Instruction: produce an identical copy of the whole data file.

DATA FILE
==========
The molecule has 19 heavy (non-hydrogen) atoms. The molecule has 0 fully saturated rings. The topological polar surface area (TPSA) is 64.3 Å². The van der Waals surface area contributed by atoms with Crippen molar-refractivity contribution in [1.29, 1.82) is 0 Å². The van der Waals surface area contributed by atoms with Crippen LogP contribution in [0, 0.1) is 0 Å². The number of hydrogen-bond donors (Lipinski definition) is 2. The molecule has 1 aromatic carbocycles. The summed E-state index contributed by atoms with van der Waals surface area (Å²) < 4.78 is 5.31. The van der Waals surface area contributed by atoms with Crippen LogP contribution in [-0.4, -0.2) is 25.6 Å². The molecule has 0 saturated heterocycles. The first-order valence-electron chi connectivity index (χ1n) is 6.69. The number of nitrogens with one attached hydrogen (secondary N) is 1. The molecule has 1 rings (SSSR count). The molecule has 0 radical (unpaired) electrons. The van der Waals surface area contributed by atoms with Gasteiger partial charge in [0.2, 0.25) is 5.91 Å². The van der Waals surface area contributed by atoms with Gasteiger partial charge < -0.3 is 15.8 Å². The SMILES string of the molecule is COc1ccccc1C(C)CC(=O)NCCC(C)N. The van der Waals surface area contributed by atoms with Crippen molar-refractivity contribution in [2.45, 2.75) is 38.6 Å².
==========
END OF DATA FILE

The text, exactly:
The molecule has 19 heavy (non-hydrogen) atoms. The molecule has 0 fully saturated rings. The topological polar surface area (TPSA) is 64.3 Å². The van der Waals surface area contributed by atoms with Crippen molar-refractivity contribution in [1.29, 1.82) is 0 Å². The van der Waals surface area contributed by atoms with Crippen LogP contribution in [0, 0.1) is 0 Å². The number of hydrogen-bond donors (Lipinski definition) is 2. The molecule has 1 aromatic carbocycles. The summed E-state index contributed by atoms with van der Waals surface area (Å²) < 4.78 is 5.31. The van der Waals surface area contributed by atoms with Crippen LogP contribution in [-0.4, -0.2) is 25.6 Å². The molecule has 0 saturated heterocycles. The first-order valence-electron chi connectivity index (χ1n) is 6.69. The number of nitrogens with one attached hydrogen (secondary N) is 1. The molecule has 1 rings (SSSR count). The molecule has 0 radical (unpaired) electrons. The van der Waals surface area contributed by atoms with Gasteiger partial charge in [0.2, 0.25) is 5.91 Å². The van der Waals surface area contributed by atoms with Gasteiger partial charge < -0.3 is 15.8 Å². The SMILES string of the molecule is COc1ccccc1C(C)CC(=O)NCCC(C)N. The van der Waals surface area contributed by atoms with Crippen molar-refractivity contribution in [2.45, 2.75) is 38.6 Å².